Pope Pius XII. The next question is: How is it possible that Pope Pius XII could have approved of these changes?
Pope Pius XII was a person of very high character, piety, intelligence, dignity, and orthodoxy. Never since the Middle Ages had the papacy shined forth so much as under the reign of Pius XII. He accomplished his role with sterling majesty.
Nonetheless, like all of us, he had some faults. The first is that his education as a youth was somewhat liberal. The second is that his character, although virtuous, was weak. He was described by a fellow cardinal in 1929 as “weak-kneed and indecisive,” which proved to be true. The third is that, through no fault of his own, he was absorbed almost immediately as a young priest into the Vatican diplomatic corps. This influence made him use diplomacy in ecclesiastical matters where a stronger approach was necessary. (This same fault was seen in Archbishop Lefebvre, who, although very firm against the Modernists in his words, used diplomacy with them in order to achieve a niche for tradition in the Modernist system). Pius XII also had a great admiration for modern science and research. While there was nothing wrong with this in itself, it led him to trust excessively the input of modernist leaning persons who were intellectuals in their field, such as Bea and Bugnini. He made a number of abominable appointments as bishops, particularly of the known leftist Montini as Archbishop of Milan and another known pro-modernist Roncalli as Cardinal Patriarch of Venice. In so doing, he gave them both a direct path to the papacy, and indeed, they both were elected to this position after Pius XII died. He also failed to take sufficient measures to repress the modernist theologians, such as Rahner, Ratzinger, Küng, Teilhard de Chardin, and many others, who later emerged at Vatican II as the mentors and architects of the heretical direction which it took. Pius XII also surrounded himself with Modernists in the Vatican, such as Bea, Montini, and Bugnini. Finally, he was incredibly naive about the United Nations and the attempt to unite the world under one government. In 1958, he said this:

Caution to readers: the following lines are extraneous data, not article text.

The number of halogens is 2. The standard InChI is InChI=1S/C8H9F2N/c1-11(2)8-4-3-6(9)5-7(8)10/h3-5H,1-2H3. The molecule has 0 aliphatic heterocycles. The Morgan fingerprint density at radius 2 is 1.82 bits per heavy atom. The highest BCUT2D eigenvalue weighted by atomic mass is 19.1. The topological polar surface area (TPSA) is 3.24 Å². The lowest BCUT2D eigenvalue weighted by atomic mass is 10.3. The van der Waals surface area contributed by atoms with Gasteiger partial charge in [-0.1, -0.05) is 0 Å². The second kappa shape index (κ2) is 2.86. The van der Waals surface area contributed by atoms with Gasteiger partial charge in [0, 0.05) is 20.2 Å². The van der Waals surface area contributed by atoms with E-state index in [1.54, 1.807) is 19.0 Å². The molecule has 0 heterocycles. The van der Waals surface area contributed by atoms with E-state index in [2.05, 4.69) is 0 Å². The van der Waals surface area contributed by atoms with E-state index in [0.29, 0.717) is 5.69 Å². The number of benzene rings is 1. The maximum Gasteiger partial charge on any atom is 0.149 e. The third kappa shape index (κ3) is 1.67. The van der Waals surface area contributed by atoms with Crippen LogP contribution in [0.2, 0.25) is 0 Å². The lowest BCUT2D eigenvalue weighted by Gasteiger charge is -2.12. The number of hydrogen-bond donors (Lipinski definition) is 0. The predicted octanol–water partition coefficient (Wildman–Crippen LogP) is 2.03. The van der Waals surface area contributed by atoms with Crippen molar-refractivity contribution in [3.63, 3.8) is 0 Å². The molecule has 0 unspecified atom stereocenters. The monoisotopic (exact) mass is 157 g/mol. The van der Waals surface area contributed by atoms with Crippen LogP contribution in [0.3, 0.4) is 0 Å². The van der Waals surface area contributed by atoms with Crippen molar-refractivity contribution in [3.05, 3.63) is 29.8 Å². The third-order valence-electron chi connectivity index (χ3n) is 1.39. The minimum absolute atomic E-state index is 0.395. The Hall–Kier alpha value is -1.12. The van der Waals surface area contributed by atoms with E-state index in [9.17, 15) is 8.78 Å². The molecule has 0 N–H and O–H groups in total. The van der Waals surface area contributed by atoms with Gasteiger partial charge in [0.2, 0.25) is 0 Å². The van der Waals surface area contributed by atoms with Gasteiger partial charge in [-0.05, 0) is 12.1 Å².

Our century witnesses a progressively greater and organic development of the idea of “one” humanity, in which each of the parties should look forward to a transition, in the near future, from the status of alliance to that of a community in the strict sense of the word, a living and working community.(Discourse to the Marian Congregations of Italy, April 26, 1958)
He also said:
The institution of a community of nations, such as has now been partially realized, but which is to grow and be strengthened to a more elevated and more perfect degree, represents an upward movement, that is to say, from a plurality of sovereign States to a higher unity.(Discourse to the Fifth Assembly of the Union of Italian Catholic Jurists, December 6, 1953)
It is not to be forgotten that the United Nations was founded by the convicted communist agent Alger Hiss and by the communist loving Eleanor Roosevelt.
When one considers all these factors together in the assessment of Pius XII’s reign, it is easy to conclude that despite his impeccable orthodoxy in his teachings, there was nonetheless a serious weakness of action against the Modernists, a serious lack of prudence in regard to the appointment of bishops, and a serious naiveté in regard to the pernicious origins and goals of the modern world.
I say these things only to explain how the liturgical changes crept in during the 1950’s. In short, Pius XII had no clear vision of what was necessary to protect the Church from the onslaughts of both ecclesiastics and politicians who were bent on creating a dogma-less humanitarianism, and an ecumenical New World Order to replace Catholicism, a perfect preparation for the Antichrist. We should not be surprised, then, that Pius XII displayed a certain weakness in regard to Bugnini’s Holy Week changes. Roman Pontiffs are protected from promulgating error, but they are not protected from imprudence.
In summary, Pius XII was no Pius X.